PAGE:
The tragic start of the classic work that is Redeeming Love almost caused me to give up reading it barely an hour into the biblical inspired novel. This was mostly thanks to the author’s heart-shattering portrayal of the life of Sarah, a seven-year-old innocent and naïve girl.
At only seven years of age, Sarah learns that her beloved father would have been happier if she hadn’t been born. Over time and with the help of her drunk nanny, she moreover observes the wretch that her mother’s love for her deadbeat dad turns her into. Cold and cruel, her dad values her mother only for the sexual pleasure she offers him. So, when he finally has used Sarah’s mother enough he disposes her off without thought about her feelings or her wellbeing. The poor woman has to fend for herself and her illegitimate daughter.
Dejected, alone and poor, Sarah’s mother seeks refuge at her own parents’ abode but their “dignity” wouldn’t allow them to take her in. Being a believer and always prayerful, the church is her next natural recourse. But even there she’s rudely turned away landing her and Sarah in a poor New York shack. By the time her mother dies in the impoverished neighborhood, Sarah’s view of people and of God is almost incorrigibly soiled.
At eight, life deals Sarah another rude shock. Her guardian unwittingly sells her to Duke, a wealthy diabolical man who runs brothels and finds pleasure in raping little girls. This turn off events only furthers her dislike and disdain for men and God. To her all men are egocentrically evil, always trying to prey on others; God is a being hell-bent on punishing and never giving humans a break; and Love is a terrible thing to be eschewed like leprosy – it only causes heartache and nothing good comes off it.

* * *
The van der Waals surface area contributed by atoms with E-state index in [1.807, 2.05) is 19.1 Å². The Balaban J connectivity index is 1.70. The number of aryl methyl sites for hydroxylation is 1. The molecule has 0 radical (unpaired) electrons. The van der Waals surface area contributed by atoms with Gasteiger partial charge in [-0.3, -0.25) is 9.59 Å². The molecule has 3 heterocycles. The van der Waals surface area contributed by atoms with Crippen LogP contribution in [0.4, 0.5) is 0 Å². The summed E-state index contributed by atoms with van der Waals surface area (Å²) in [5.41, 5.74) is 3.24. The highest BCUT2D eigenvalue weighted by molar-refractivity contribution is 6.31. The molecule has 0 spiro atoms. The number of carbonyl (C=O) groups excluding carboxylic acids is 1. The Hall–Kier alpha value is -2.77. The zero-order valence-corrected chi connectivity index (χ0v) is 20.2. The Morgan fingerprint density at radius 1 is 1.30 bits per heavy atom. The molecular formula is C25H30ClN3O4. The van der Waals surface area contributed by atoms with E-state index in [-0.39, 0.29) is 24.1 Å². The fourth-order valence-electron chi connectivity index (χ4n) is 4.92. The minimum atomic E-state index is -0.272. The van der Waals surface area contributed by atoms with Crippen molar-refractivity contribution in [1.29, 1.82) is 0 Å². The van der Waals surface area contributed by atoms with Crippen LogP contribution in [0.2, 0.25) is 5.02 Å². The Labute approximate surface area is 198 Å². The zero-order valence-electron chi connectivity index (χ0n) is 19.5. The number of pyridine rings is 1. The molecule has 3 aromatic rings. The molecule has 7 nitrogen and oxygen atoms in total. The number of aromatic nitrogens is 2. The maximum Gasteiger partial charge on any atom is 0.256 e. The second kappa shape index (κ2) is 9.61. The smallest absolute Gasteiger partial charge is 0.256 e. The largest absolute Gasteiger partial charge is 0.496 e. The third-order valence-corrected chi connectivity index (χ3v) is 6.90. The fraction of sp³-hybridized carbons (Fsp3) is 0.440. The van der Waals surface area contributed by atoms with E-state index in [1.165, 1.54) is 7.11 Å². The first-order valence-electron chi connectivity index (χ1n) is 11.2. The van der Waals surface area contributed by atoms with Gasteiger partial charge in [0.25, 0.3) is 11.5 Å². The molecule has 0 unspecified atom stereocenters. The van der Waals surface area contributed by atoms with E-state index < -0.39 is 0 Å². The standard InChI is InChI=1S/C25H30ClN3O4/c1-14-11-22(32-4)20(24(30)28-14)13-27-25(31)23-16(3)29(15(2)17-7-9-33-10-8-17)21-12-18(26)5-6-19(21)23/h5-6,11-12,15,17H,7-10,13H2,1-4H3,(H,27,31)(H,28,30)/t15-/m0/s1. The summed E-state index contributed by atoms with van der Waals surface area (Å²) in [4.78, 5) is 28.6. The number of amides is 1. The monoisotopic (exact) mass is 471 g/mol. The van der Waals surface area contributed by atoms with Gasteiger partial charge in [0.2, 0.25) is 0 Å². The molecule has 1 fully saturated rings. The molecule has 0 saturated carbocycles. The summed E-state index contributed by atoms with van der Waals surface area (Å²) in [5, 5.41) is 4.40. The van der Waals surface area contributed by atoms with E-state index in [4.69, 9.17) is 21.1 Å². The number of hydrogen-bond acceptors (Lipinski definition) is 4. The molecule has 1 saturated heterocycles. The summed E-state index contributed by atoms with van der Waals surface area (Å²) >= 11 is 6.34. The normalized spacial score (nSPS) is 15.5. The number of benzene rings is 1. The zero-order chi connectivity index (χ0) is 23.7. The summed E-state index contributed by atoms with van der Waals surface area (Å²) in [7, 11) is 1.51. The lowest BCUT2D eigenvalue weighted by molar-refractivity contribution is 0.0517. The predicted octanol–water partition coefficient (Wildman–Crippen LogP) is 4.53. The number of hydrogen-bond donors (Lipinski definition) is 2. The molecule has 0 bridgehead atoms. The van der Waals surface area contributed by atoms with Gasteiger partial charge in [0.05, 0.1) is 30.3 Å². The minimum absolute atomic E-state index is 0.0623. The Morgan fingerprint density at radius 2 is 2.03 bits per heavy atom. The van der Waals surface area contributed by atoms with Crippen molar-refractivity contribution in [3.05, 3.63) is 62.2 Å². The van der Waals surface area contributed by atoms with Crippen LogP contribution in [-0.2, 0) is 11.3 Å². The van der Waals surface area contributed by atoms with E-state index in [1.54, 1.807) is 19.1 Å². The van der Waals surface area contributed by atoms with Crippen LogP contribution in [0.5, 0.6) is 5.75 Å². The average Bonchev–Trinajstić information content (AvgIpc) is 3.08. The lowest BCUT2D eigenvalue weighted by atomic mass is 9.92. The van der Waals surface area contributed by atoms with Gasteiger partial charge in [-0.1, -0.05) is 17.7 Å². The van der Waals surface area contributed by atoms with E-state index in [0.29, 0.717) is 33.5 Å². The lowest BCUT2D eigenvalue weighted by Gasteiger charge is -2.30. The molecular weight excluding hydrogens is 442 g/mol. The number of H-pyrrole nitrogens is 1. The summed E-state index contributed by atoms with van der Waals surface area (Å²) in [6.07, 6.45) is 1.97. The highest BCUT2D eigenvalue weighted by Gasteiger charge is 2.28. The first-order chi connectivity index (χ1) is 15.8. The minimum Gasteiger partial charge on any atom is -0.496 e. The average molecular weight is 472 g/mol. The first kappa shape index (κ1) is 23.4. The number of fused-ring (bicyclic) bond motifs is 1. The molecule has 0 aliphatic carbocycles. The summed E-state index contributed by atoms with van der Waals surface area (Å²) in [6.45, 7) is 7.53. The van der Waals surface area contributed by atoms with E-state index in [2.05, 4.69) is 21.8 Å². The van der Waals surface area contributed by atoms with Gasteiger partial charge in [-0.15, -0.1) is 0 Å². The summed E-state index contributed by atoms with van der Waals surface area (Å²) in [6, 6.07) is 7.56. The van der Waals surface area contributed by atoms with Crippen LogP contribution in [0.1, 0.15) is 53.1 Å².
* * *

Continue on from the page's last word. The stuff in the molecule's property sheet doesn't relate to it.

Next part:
With these beliefs, it is astounding to her when a grown man comes to the brothel she works in wanting not what all other men always want – using her body for their pleasure. The strange chaste farmer in a brothel wants to talk! Naturally, Sarah, who goes by the name of Angel in her line of work, has no patience for him. But the farmer with a prophetic name, without ever giving up, comes in day after day, paying hefty sums of money to be with Angel. In spite of Angel’s tempting beauty and seductive moves, all Michael Hosea wants each single day is to talk. Through hard work, perseverance, prayer, dogged persistence, and sometimes outright force, Michael wears down Sarah’s unscalable walls and makes a hard-working, loving, devoted, and God-fearing wife out of a seasoned high-priced prostitute. His love redeems her unyielding soul, even turning her into a savior to other prostitutes who, given a choice, would elect an alternative way of living.
Artistically written and peppered with epigraphs from the bible and classic texts, Redeeming Love is a work of art like no other. Among other literary devices, Francine Rivers’ use of dialogue makes the text come alive almost in conversation with the reader. Characters converse among themselves and within themselves. But they even go further. They hear both malevolent and benevolent forces urging them on or discouraging them from various actions in their dealing with each other and their conduct towards themselves. Even the great I AM’s still small voice is present in the characters’ everyday lives. Characters seek the voice of God and respond to the urgings of these forces both by word and deed.
More than anything, Redeeming Love skillfully demonstrates that no one is too sinful for God to save them, and that no one is too holy to not need God’s mercy and salvation. It’s a book that every Christian ought to read. It’s one that every human being is likely to enjoy and most definitely stands to benefit a great deal from.